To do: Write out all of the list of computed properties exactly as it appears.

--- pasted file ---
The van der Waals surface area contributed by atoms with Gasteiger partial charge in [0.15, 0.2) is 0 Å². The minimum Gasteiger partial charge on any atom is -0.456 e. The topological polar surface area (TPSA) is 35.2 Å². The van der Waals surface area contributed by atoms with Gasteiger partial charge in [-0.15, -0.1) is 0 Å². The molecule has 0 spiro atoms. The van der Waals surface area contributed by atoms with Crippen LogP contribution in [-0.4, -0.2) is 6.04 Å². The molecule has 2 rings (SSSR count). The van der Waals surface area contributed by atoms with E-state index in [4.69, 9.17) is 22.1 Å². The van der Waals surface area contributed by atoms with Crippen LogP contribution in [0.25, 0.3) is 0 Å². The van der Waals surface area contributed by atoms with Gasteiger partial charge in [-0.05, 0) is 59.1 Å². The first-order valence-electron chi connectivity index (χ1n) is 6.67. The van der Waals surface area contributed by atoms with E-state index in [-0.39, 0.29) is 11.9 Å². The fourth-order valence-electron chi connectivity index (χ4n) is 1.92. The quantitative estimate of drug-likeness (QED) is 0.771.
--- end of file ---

The van der Waals surface area contributed by atoms with Gasteiger partial charge in [0.15, 0.2) is 0 Å². The minimum Gasteiger partial charge on any atom is -0.456 e. The topological polar surface area (TPSA) is 35.2 Å². The van der Waals surface area contributed by atoms with Gasteiger partial charge in [-0.15, -0.1) is 0 Å². The molecule has 0 spiro atoms. The van der Waals surface area contributed by atoms with Crippen LogP contribution in [-0.4, -0.2) is 6.04 Å². The molecule has 2 rings (SSSR count). The van der Waals surface area contributed by atoms with E-state index in [4.69, 9.17) is 22.1 Å². The van der Waals surface area contributed by atoms with Crippen LogP contribution in [0.25, 0.3) is 0 Å². The van der Waals surface area contributed by atoms with Gasteiger partial charge in [-0.05, 0) is 59.1 Å². The first-order valence-electron chi connectivity index (χ1n) is 6.67. The van der Waals surface area contributed by atoms with E-state index in [-0.39, 0.29) is 11.9 Å². The fourth-order valence-electron chi connectivity index (χ4n) is 1.92. The quantitative estimate of drug-likeness (QED) is 0.771.